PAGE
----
THE just released audit report of the Controller and Auditor General (CAG) has unveiled further loss of billions of money at the Tanzania Ports Authority (TPA) during the 2019/2020 financial year.
The report that was made public on Thursday after being presented in the Parliament in Dodoma revealed an embezzlement of 3.76bn/- and another 655.58m/- loss due to award of contracts to unqualified bidders.
CAG Charles Kichere also noted a loss of 979,126.59 US dollars, following the TPA’s decision to grant a waiver of storage charges to Mbeya Cement Company Limited (MCCL).
The CAG noted that on April 30th, 2018, TPA submitted to its Board a request letter of a waiver of 1.52 million US dollars from MCCL in respect of port storage charges payable by MCCL’s customers in Democratic Republic of Congo (DRC) and Burundi, who shipped their cement consignment through Kasanga Port.
He said the request on tax waiver was made on grounds that MCCL’s customers had faced challenges in securing vessels to collect their orders from Kasanga Port on time and therefore, the consignment became obsolete. And that, on April 17th, 2019 through a circular resolution, the Board granted 100 per cent waiver on the requested amount. MCCL was then required to pay 50,000 US dollars to cover handling costs plus 7,226 US dollars for removal charges only.
“I learnt that the consignment of 1445.2 metric tonnes (28,904 bags), which became obsolete at Kasanga Port had accrued charges of 543,244.66 US dollars that qualified for waiver consideration by the TPA board,” he said.
CAG Kichere said in his audit report that the paper submitted to the TPA board of directors on 14th April, 2019 requested a waiver of 1.52 million US dollars, which included accrued storage cost of 543,244.66 US dollars and storage charges of 979,126.59 US dollars for consignment which were successfully shipped from Kasanga Port between January, 2013 and October, 2017 and no loss was suffered and therefore did not qualify for the waiver.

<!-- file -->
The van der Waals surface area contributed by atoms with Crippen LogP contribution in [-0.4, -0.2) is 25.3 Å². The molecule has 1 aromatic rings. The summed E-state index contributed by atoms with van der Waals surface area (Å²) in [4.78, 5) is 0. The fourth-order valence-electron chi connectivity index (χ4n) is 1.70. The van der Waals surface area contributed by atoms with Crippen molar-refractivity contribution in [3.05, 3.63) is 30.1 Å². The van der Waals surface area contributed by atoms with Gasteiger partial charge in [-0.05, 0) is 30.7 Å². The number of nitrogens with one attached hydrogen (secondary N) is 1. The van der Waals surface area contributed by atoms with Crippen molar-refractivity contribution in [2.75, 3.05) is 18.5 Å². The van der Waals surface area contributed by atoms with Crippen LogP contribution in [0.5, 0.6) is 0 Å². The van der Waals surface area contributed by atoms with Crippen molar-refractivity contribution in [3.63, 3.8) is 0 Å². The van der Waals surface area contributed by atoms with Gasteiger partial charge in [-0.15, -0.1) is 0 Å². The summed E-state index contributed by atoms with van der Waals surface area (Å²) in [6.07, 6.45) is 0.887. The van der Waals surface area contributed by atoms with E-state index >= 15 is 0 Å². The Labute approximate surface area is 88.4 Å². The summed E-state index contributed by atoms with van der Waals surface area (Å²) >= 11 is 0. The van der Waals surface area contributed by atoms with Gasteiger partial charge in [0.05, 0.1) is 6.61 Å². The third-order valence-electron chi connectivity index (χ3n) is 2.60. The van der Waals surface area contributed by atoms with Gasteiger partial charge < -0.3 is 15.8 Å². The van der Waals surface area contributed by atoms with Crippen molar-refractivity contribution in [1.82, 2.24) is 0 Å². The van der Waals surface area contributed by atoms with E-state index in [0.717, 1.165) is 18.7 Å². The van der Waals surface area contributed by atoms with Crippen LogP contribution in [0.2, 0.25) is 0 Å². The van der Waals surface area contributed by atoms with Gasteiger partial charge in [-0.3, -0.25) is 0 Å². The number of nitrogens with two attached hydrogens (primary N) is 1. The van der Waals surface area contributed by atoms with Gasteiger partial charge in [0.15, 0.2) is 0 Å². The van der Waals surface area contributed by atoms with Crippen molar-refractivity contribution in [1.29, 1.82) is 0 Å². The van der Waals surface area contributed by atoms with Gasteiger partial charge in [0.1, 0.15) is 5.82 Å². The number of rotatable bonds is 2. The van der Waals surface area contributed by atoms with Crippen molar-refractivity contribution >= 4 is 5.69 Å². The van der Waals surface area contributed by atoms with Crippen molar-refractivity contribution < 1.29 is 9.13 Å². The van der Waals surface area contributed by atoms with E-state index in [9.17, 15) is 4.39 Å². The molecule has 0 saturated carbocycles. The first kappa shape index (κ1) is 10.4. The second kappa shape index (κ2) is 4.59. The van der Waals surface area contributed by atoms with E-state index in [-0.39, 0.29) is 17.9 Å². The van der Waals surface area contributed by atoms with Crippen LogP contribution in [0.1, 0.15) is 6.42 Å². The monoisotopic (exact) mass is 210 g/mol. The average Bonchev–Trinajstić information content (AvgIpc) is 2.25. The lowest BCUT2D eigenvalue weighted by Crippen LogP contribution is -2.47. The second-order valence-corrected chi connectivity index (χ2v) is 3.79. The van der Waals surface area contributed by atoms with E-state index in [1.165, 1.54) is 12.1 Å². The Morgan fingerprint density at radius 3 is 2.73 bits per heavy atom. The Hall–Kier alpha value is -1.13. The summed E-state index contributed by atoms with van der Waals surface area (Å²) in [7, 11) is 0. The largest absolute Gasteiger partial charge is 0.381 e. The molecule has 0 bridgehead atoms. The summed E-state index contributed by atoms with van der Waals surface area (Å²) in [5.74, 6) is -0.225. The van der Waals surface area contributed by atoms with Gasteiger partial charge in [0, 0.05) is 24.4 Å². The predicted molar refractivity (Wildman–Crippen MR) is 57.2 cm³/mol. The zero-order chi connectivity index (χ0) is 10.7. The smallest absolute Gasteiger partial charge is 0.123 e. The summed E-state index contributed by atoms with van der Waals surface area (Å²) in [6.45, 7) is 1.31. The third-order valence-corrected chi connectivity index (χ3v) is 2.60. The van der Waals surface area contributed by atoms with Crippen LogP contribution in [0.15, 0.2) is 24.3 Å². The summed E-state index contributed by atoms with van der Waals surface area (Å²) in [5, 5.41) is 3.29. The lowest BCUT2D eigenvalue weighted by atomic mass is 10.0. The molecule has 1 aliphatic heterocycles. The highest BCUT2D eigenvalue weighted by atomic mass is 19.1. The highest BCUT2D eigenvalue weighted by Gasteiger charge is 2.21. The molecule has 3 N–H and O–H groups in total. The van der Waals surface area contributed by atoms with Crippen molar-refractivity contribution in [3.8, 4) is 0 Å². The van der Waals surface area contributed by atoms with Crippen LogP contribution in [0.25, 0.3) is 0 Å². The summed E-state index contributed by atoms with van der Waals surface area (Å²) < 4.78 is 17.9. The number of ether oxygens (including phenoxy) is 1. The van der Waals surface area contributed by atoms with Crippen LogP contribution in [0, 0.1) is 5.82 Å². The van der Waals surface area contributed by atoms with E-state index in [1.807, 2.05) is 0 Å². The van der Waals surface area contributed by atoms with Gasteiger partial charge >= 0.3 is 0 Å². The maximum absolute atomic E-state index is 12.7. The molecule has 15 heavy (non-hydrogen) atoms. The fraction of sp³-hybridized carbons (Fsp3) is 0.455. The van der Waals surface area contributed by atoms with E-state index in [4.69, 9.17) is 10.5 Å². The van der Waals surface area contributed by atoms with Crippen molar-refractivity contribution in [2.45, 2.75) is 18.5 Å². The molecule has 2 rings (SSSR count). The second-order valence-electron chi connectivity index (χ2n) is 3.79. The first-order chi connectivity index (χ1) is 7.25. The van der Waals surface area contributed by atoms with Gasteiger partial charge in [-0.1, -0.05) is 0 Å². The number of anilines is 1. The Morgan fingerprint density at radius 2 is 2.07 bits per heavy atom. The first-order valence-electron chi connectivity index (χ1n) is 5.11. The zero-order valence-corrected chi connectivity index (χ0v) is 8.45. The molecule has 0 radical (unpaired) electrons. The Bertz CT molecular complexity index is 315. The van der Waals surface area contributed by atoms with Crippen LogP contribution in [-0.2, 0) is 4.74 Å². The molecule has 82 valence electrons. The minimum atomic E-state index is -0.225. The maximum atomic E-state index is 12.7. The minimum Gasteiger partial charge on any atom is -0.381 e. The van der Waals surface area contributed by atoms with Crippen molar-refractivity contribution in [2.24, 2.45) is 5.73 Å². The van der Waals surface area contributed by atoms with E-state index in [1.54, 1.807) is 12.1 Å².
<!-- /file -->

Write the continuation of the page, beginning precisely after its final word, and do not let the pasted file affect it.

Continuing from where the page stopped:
“Considering the whole consignment of 1445.2 metric tonnes as obsolete and granting the waiver of 1.52 million US dollars instead of actual charges of 543,244.66 US dollars caused TPA a loss of revenue to the tune of 979,126.59 US dollars,” he noted.
Moreover, CAG noted government debts amounting to 1.96bn/- was written off without approval and identified a loss that was incurred due to partial implementation of a contract amounting to 2.26m US dollars. Further fraudulent incidents were also noted at Mwanza and Kigoma Ports. Speaking of Mwanza Port, the CAG said there is a loss of 3.27bn/- that was withdrawn from TPA’s Bank Account at CRDB Bank through 737 transactions.
These payments were not supported by payments vouchers and were not recorded in the cash book. At Kigoma Port, 655.9m/- was withdrawn from the bank by using 30 cheques which were not supported by payment vouchers to substantiate the payments made, and cheques were not registered in the cheque book register.
Another five cheque leaves could neither be traced in the register nor in the bank statements.
“The documents such as cheque books, cash transfer documents and tender board minutes were not provided by management for further scrutiny,” he said, recommending TPA to collaborate with security organs to ensure funds are recovered and legal measures are taken against all involved individuals.
CAG Kichere also noted that the Director General had directed changes of tariffs charged to vessels handled at Mwanza South Port without Tariff Review Committee and Board of Directors’ approvals. According to him, this was contrary to Section 71 of the Port Act, 2004, which requires the authority to prepare a Tariff Book of rates and charges.
“It was also contrary to Regulation 3.2.1 of TPA Revised Financial Regulations, 2018 which requires the Director General to be advised on tariff matters by a Tariff Review Committee,” he noted